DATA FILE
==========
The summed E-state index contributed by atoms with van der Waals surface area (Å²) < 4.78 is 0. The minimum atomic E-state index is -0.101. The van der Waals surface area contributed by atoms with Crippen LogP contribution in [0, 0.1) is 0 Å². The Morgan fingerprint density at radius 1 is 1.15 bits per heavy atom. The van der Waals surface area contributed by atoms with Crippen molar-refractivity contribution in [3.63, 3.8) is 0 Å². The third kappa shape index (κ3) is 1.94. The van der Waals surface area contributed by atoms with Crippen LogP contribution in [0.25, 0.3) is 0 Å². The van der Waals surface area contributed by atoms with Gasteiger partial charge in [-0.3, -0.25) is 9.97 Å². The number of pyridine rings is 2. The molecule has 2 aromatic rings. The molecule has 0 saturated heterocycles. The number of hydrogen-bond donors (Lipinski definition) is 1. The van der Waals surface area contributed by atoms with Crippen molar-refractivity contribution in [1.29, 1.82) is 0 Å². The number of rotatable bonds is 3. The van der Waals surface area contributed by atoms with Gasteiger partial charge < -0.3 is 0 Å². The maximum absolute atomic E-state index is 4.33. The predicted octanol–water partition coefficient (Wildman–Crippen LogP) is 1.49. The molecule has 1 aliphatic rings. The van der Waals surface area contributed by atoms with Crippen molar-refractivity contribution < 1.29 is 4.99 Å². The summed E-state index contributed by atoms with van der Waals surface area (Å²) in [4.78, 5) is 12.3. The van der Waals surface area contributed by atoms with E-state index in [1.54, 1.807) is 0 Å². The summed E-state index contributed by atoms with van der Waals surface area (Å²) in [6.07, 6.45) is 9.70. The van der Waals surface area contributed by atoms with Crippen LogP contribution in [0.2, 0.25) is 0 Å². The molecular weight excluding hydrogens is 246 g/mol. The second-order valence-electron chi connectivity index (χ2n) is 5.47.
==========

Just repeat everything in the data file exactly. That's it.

The summed E-state index contributed by atoms with van der Waals surface area (Å²) < 4.78 is 0. The minimum atomic E-state index is -0.101. The van der Waals surface area contributed by atoms with Crippen LogP contribution in [0, 0.1) is 0 Å². The Morgan fingerprint density at radius 1 is 1.15 bits per heavy atom. The van der Waals surface area contributed by atoms with Crippen molar-refractivity contribution in [3.63, 3.8) is 0 Å². The third kappa shape index (κ3) is 1.94. The van der Waals surface area contributed by atoms with Crippen LogP contribution in [0.25, 0.3) is 0 Å². The van der Waals surface area contributed by atoms with Gasteiger partial charge in [-0.3, -0.25) is 9.97 Å². The number of pyridine rings is 2. The molecule has 2 aromatic rings. The molecule has 0 saturated heterocycles. The number of hydrogen-bond donors (Lipinski definition) is 1. The van der Waals surface area contributed by atoms with Crippen molar-refractivity contribution in [1.29, 1.82) is 0 Å². The number of rotatable bonds is 3. The van der Waals surface area contributed by atoms with Gasteiger partial charge < -0.3 is 0 Å². The maximum absolute atomic E-state index is 4.33. The predicted octanol–water partition coefficient (Wildman–Crippen LogP) is 1.49. The molecule has 1 aliphatic rings. The van der Waals surface area contributed by atoms with Crippen molar-refractivity contribution < 1.29 is 4.99 Å². The summed E-state index contributed by atoms with van der Waals surface area (Å²) in [4.78, 5) is 12.3. The van der Waals surface area contributed by atoms with E-state index in [1.54, 1.807) is 0 Å². The summed E-state index contributed by atoms with van der Waals surface area (Å²) in [6.07, 6.45) is 9.70. The van der Waals surface area contributed by atoms with Crippen LogP contribution in [0.2, 0.25) is 0 Å². The molecular weight excluding hydrogens is 246 g/mol. The second-order valence-electron chi connectivity index (χ2n) is 5.47.